Lake Kariba is the world's largest artificial lake and reservoir by volume. It lies 1,300 kilometres (810 mi) upstream from the Indian Ocean, along the border between Zambia and Zimbabwe. Lake Kariba was filled between 1958 and 1963 following the completion of the Kariba Dam at its northeastern end, flooding the Kariba Gorge on the Zambezi River.
|Lake type||Hydroelectric reservoir|
|Catchment area||663,000 km2 (256,000 sq mi)|
|Basin countries||Zambia, Zimbabwe|
|Max. length||223 km (139 mi)|
|Max. width||40 km (25 mi)|
|Surface area||5,580 km2 (2,150 sq mi)|
|Average depth||29 m (95 ft)|
|Max. depth||97 m (318 ft)|
|Water volume||180 cubic kilometres (43 cu mi)|
|Surface elevation||479 metres (1,572 ft)|
The Zimbabwean town of Kariba was built for construction workers on the lake's dam, while some other settlements such as Binga village and Mlibizi in Zimbabwe and Siavonga and Sinazongwe in Zambia have grown up to house people displaced by the rising waters.
Lake Kariba is over 223 kilometres (139 miles) long and up to 40 kilometres (25 miles) in width. It covers an area of 5,580 square kilometres (2,150 square miles) and its storage capacity is 185 cubic kilometres (44 cubic miles). The mean depth of the lake is 29 metres (95 feet); the maximum depth is 97 metres (318 feet). It is the world's largest man-made reservoir by volume, four times as large as the Three Gorges Dam. The enormous mass of water (approximately 180,000,000,000,000 kilograms, or 180 petagrams [180 billion tons]) is believed to have caused induced seismicity in the seismically active region, including over 20 earthquakes of greater than 5 magnitude on the Richter scale.
During the filling-up phase of the lake, the water was high in nutrients coming from decomposing, inundated vegetation, creating a thick layer of fertile soil on land that became the lake bed. As a result, the ecology of Lake Kariba is vibrant. A number of fish species have been introduced to the lake, notably the sardine-like kapenta (transported from Lake Tanganyika), which now supports a thriving commercial fishery. Other inhabitants of Lake Kariba include Nile crocodiles and hippopotami.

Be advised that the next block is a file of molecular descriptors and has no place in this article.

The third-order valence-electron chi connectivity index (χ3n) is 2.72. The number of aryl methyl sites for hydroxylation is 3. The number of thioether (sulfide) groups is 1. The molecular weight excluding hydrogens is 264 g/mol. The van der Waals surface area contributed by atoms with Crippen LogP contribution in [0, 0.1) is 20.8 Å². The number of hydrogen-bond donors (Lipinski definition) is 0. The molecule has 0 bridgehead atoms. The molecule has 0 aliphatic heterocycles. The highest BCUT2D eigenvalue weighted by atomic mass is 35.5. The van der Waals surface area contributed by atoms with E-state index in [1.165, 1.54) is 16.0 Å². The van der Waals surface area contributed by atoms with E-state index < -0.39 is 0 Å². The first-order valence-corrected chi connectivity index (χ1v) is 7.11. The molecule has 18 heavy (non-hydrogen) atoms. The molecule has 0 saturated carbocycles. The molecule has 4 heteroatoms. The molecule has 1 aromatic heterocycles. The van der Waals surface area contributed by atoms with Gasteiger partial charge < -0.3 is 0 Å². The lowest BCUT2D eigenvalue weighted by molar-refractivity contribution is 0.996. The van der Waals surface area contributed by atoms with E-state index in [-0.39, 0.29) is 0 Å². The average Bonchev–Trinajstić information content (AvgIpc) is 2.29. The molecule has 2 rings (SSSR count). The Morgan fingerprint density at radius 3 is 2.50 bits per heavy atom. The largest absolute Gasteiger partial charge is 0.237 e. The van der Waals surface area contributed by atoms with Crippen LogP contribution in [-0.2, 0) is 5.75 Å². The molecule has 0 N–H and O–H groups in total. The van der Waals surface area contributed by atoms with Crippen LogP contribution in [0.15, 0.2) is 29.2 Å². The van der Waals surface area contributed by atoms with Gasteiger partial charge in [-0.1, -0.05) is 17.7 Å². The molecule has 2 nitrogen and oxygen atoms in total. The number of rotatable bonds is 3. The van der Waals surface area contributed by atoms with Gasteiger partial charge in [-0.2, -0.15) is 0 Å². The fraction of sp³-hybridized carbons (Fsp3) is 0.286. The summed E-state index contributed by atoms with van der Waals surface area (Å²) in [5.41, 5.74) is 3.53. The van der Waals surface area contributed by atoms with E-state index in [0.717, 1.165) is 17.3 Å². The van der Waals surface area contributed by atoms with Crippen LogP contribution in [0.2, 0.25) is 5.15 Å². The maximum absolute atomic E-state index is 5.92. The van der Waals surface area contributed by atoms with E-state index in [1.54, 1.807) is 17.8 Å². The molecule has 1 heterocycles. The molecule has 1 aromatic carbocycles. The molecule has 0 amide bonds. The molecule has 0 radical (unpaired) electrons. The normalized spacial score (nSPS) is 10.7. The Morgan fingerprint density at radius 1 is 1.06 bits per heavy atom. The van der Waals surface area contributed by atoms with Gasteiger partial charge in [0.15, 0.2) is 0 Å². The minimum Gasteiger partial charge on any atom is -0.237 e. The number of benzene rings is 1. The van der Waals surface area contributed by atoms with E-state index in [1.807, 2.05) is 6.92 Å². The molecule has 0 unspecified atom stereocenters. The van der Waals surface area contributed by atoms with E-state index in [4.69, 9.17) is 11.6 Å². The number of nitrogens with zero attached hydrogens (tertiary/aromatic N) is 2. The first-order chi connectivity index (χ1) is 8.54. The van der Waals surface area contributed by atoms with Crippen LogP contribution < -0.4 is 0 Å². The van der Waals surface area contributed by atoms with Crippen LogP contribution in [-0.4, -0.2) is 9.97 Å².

Gamefish, particularly tigerfish, which was among the indigenous species of the Zambezi river system, now thrive on the kapenta, which in turn encourages tourism. Both Zambia and Zimbabwe are now attempting to develop the tourism industry along their respective coasts of Lake Kariba.
Fish eagles, cormorants and other water birds patrol the shorelines, as do large numbers of elephants and other big game species including lion, cheetah, leopard, buffalo and a myriad of smaller plains game species. The southern Matusadona National Park was once a haven for black and white rhinoceros, but recent poaching activity has dramatically reduced their numbers.
- "Kariba". Encyclopædia Britannica. Retrieved 2007-07-31.
- Scholz, C. H.; Koczynski, T. A.; Hutchins, D. G. (1 January 1976). "Evidence for Incipient Rifting in Southern Africa" (PDF). Geophysical Journal International. 44 (1): 135–144. Bibcode:1976GeoJ...44..135S. doi:10.1111/j.1365-246X.1976.tb00278.x.
- "Lake Kariba". Zambiatourism.com. Retrieved August 11, 2005.
- "Dam Statistics: Africa and the Middle East Regions". World Commission on Dams. Retrieved August 11, 2005.
- "Lake Profile: Kariba". LakeNet. Retrieved August 11, 2005.
- World Lakes Database entry for Lake Kariba
- Media related to Lake Kariba at Wikimedia Commons